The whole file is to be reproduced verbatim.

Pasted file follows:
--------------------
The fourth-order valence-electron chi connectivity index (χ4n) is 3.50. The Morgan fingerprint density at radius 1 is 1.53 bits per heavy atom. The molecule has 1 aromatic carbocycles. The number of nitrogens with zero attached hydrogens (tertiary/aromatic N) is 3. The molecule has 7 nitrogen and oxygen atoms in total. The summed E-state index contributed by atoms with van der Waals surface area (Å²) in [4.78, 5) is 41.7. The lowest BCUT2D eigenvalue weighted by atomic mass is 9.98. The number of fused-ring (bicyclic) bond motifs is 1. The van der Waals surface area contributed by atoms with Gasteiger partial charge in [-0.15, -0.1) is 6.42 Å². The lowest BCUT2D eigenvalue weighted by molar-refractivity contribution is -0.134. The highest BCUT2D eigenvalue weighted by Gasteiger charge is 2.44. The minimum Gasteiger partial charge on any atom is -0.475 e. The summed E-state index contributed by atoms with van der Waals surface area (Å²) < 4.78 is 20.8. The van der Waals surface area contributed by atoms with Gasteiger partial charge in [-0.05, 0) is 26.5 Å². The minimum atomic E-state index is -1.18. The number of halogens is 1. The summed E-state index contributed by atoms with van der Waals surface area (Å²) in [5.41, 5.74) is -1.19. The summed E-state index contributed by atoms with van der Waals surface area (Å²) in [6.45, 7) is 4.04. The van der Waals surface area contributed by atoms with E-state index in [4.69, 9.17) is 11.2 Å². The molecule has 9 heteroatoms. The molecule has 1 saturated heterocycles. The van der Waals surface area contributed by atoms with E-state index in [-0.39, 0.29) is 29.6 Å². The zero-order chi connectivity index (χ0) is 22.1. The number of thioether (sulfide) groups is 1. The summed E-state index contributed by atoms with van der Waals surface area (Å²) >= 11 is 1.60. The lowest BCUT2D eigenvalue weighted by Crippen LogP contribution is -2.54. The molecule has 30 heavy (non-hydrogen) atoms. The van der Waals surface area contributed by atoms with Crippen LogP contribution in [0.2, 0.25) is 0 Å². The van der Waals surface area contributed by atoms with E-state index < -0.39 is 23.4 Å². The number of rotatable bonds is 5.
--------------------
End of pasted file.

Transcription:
The fourth-order valence-electron chi connectivity index (χ4n) is 3.50. The Morgan fingerprint density at radius 1 is 1.53 bits per heavy atom. The molecule has 1 aromatic carbocycles. The number of nitrogens with zero attached hydrogens (tertiary/aromatic N) is 3. The molecule has 7 nitrogen and oxygen atoms in total. The summed E-state index contributed by atoms with van der Waals surface area (Å²) in [4.78, 5) is 41.7. The lowest BCUT2D eigenvalue weighted by atomic mass is 9.98. The number of fused-ring (bicyclic) bond motifs is 1. The van der Waals surface area contributed by atoms with Gasteiger partial charge in [-0.15, -0.1) is 6.42 Å². The lowest BCUT2D eigenvalue weighted by molar-refractivity contribution is -0.134. The highest BCUT2D eigenvalue weighted by Gasteiger charge is 2.44. The minimum Gasteiger partial charge on any atom is -0.475 e. The summed E-state index contributed by atoms with van der Waals surface area (Å²) < 4.78 is 20.8. The van der Waals surface area contributed by atoms with Gasteiger partial charge in [-0.05, 0) is 26.5 Å². The minimum atomic E-state index is -1.18. The number of halogens is 1. The summed E-state index contributed by atoms with van der Waals surface area (Å²) in [5.41, 5.74) is -1.19. The summed E-state index contributed by atoms with van der Waals surface area (Å²) in [6.45, 7) is 4.04. The van der Waals surface area contributed by atoms with E-state index in [4.69, 9.17) is 11.2 Å². The molecule has 9 heteroatoms. The molecule has 1 saturated heterocycles. The van der Waals surface area contributed by atoms with E-state index in [-0.39, 0.29) is 29.6 Å². The zero-order chi connectivity index (χ0) is 22.1. The number of thioether (sulfide) groups is 1. The summed E-state index contributed by atoms with van der Waals surface area (Å²) >= 11 is 1.60. The lowest BCUT2D eigenvalue weighted by Crippen LogP contribution is -2.54. The molecule has 30 heavy (non-hydrogen) atoms. The van der Waals surface area contributed by atoms with Crippen LogP contribution in [0.2, 0.25) is 0 Å². The van der Waals surface area contributed by atoms with E-state index < -0.39 is 23.4 Å². The number of rotatable bonds is 5.